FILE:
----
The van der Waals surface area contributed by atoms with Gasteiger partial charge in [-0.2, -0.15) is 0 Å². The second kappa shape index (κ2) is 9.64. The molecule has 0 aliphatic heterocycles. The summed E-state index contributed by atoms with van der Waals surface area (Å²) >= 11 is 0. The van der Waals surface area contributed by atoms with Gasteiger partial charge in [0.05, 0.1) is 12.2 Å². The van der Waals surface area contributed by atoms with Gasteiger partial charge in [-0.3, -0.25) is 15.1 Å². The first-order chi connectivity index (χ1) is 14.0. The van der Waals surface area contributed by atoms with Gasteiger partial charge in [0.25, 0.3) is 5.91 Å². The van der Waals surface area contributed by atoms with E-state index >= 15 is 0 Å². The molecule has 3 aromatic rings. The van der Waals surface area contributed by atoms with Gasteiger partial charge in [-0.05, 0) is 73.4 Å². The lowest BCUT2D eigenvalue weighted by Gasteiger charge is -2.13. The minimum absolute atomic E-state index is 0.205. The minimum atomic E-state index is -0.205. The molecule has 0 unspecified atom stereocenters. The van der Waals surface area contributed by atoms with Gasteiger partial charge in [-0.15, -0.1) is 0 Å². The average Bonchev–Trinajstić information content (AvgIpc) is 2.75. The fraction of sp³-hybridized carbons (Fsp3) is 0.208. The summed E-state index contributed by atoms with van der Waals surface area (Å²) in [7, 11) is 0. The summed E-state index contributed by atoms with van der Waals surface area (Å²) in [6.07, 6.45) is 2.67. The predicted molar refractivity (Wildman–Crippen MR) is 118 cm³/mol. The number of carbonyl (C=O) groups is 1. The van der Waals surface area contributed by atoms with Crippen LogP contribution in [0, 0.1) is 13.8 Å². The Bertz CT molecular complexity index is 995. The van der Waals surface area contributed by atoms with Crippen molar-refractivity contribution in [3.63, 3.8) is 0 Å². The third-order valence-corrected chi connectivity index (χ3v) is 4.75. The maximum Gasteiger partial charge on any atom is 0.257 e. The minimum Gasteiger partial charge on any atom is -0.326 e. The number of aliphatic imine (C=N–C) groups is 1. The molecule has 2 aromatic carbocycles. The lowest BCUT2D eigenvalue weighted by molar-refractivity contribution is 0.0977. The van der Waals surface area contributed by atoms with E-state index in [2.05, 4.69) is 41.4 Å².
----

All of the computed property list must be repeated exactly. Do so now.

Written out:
The van der Waals surface area contributed by atoms with Gasteiger partial charge in [-0.2, -0.15) is 0 Å². The second kappa shape index (κ2) is 9.64. The molecule has 0 aliphatic heterocycles. The summed E-state index contributed by atoms with van der Waals surface area (Å²) >= 11 is 0. The van der Waals surface area contributed by atoms with Gasteiger partial charge in [0.05, 0.1) is 12.2 Å². The van der Waals surface area contributed by atoms with Gasteiger partial charge in [-0.3, -0.25) is 15.1 Å². The first-order chi connectivity index (χ1) is 14.0. The van der Waals surface area contributed by atoms with Gasteiger partial charge in [0.25, 0.3) is 5.91 Å². The van der Waals surface area contributed by atoms with E-state index >= 15 is 0 Å². The molecule has 3 aromatic rings. The van der Waals surface area contributed by atoms with Gasteiger partial charge in [-0.05, 0) is 73.4 Å². The lowest BCUT2D eigenvalue weighted by Gasteiger charge is -2.13. The minimum absolute atomic E-state index is 0.205. The minimum atomic E-state index is -0.205. The molecule has 0 unspecified atom stereocenters. The van der Waals surface area contributed by atoms with Gasteiger partial charge in [-0.15, -0.1) is 0 Å². The average Bonchev–Trinajstić information content (AvgIpc) is 2.75. The fraction of sp³-hybridized carbons (Fsp3) is 0.208. The summed E-state index contributed by atoms with van der Waals surface area (Å²) in [7, 11) is 0. The summed E-state index contributed by atoms with van der Waals surface area (Å²) in [6.07, 6.45) is 2.67. The predicted molar refractivity (Wildman–Crippen MR) is 118 cm³/mol. The number of carbonyl (C=O) groups is 1. The van der Waals surface area contributed by atoms with Crippen LogP contribution in [0, 0.1) is 13.8 Å². The Bertz CT molecular complexity index is 995. The van der Waals surface area contributed by atoms with Crippen molar-refractivity contribution in [3.63, 3.8) is 0 Å². The third-order valence-corrected chi connectivity index (χ3v) is 4.75. The maximum Gasteiger partial charge on any atom is 0.257 e. The minimum Gasteiger partial charge on any atom is -0.326 e. The number of aliphatic imine (C=N–C) groups is 1. The molecule has 2 aromatic carbocycles. The lowest BCUT2D eigenvalue weighted by molar-refractivity contribution is 0.0977. The van der Waals surface area contributed by atoms with E-state index in [2.05, 4.69) is 41.4 Å².